See also: Locker

EnglishEdit

EtymologyEdit

From lock (lock +‎ -er) from Old English loc (fastening, enclosure), from Proto-Germanic *luką. Cognate with German Loch, Dutch luik, and Dutch loket.

PronunciationEdit

NounEdit

locker (plural lockers)

  1. A type of storage compartment with a lock, usually used to store clothing, equipment, or books.
    The student placed her books in her locker when she arrived at school.
  2. (rare) One who locks something.
    The locker of the trapped chest must be careful, so as not to spring the trap.
  3. (automotive) A locking differential.
  4. (historical) A customs officer who guards a warehouse.
    • 1845, Reports of cases argued and determined in the courts of Exchequer & Exchequer Chamber (volume 12)
      The actual delivery of the goods is then effected by any person bearing an order from the importer, called a merchant's order, and addressed to the warehouse-keeper, upon the presentment of which the warehouseman delivers the goods, having previously obtained the signature of the locker to it as a proof that the duties have been paid []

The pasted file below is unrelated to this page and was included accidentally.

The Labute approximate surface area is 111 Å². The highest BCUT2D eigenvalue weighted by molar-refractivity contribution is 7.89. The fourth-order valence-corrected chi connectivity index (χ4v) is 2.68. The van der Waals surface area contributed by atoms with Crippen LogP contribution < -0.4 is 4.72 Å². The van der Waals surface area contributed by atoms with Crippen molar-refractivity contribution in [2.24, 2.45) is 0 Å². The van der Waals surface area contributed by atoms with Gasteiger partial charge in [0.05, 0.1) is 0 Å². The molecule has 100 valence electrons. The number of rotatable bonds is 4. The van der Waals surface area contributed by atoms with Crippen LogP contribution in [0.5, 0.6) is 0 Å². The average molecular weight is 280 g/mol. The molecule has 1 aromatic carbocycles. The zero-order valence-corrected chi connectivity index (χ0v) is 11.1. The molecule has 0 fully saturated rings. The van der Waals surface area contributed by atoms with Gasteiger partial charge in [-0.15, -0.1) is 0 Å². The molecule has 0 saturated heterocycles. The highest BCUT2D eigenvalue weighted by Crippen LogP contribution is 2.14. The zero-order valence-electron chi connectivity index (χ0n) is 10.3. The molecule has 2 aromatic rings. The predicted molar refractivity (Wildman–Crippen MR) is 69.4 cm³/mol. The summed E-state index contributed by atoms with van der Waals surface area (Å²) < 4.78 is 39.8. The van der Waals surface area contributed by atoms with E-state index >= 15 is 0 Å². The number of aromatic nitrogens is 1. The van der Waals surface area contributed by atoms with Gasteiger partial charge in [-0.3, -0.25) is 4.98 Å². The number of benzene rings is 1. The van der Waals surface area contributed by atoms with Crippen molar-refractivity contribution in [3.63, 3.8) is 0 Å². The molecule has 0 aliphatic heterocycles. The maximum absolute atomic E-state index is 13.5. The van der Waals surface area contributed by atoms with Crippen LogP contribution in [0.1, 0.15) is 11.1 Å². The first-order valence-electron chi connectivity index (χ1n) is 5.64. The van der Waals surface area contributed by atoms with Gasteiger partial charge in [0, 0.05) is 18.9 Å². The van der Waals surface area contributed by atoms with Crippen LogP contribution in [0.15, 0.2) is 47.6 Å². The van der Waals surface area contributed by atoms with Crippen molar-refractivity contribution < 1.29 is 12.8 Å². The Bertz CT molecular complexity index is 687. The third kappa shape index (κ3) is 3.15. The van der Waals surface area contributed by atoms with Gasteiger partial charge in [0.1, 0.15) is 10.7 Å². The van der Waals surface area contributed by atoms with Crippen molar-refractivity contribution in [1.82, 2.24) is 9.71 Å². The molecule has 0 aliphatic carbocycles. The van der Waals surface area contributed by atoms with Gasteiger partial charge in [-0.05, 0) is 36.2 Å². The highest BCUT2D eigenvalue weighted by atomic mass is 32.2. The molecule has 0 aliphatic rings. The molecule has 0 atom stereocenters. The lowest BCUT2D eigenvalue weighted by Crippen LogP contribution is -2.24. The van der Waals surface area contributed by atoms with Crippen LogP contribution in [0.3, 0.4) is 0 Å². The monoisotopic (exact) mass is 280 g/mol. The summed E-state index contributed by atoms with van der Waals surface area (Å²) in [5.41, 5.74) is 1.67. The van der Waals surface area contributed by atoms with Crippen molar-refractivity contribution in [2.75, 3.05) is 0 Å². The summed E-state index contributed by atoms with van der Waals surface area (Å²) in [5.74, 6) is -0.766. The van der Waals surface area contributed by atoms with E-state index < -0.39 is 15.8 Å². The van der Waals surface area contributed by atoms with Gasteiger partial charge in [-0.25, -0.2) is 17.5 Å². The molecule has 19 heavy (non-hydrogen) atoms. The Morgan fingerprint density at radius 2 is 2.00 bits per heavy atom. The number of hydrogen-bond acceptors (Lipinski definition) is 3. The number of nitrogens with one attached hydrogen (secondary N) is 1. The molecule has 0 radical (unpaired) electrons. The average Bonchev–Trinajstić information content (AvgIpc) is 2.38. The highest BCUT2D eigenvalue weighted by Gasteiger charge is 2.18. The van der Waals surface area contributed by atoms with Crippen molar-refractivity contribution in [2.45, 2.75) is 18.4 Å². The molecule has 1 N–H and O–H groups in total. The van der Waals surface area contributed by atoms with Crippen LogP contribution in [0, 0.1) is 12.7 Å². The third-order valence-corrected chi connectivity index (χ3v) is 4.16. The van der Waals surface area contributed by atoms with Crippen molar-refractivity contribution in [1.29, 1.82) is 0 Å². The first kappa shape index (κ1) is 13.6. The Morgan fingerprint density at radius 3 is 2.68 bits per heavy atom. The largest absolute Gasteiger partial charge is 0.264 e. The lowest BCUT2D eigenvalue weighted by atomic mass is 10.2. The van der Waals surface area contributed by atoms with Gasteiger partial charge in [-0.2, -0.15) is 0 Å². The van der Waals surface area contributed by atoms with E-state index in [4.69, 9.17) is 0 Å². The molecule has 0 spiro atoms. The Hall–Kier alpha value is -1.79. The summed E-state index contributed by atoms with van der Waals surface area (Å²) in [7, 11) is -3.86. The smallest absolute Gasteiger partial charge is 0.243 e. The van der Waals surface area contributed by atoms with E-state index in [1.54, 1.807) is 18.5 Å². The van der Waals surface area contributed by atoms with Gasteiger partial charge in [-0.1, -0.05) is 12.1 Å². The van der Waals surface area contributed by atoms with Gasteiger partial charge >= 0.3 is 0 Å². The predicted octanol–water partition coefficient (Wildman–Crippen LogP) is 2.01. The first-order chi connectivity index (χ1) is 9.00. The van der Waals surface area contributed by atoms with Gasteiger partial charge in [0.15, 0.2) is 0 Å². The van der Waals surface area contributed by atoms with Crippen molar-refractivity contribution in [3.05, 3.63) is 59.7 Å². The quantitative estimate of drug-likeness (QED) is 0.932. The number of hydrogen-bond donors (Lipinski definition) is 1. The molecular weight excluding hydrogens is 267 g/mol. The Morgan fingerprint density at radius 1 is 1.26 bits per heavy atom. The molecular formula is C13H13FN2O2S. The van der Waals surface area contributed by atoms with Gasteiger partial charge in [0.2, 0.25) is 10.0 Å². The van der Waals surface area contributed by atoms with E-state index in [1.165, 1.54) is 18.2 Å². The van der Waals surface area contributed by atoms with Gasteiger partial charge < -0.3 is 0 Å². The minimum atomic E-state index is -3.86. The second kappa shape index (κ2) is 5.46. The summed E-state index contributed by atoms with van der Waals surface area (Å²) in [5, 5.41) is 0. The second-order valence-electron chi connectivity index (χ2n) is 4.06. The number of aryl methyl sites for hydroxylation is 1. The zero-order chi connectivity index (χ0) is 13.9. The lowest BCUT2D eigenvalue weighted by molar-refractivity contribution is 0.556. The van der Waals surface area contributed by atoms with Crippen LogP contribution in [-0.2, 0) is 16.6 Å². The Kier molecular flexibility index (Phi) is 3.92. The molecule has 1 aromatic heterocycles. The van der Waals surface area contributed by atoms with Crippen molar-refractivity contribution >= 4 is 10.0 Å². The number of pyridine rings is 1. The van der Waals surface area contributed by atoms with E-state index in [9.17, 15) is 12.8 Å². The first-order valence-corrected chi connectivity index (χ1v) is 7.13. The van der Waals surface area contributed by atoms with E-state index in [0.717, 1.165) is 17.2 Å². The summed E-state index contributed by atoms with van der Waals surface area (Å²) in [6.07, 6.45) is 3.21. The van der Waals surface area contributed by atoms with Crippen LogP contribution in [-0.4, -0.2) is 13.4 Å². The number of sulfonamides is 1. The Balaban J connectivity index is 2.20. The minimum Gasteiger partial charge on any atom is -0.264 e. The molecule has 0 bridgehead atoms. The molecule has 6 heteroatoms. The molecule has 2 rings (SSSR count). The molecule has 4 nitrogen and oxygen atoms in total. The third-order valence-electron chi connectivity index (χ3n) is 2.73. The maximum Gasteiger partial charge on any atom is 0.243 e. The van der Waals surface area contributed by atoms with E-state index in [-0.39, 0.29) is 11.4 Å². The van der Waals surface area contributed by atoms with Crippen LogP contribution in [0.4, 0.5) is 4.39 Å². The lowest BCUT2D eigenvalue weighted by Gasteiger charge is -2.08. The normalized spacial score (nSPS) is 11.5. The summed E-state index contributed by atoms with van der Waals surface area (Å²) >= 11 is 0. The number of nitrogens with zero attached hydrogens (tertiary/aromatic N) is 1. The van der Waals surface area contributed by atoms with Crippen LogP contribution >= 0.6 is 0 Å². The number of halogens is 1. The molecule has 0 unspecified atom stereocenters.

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AnagramsEdit


DutchEdit

EtymologyEdit

Borrowed from English locker.

PronunciationEdit

  • IPA(key): /ˈlɔ.kər/
  • (file)
  • Hyphenation: loc‧ker
  • Rhymes: -ɔkər

NounEdit

locker m (plural lockers, diminutive lockertje n)

  1. A locker (lockable storage compartment).
    Synonym: kluis

GermanEdit

PronunciationEdit

AdjectiveEdit

locker (comparative lockerer, superlative am lockersten)

  1. loose
  2. relaxed

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VerbEdit

locker

  1. inflection of lockern:
    1. first-person singular present
    2. singular imperative

Further readingEdit


SpanishEdit

EtymologyEdit

Borrowed from English locker.

NounEdit

locker m (plural lockeres)

  1. locker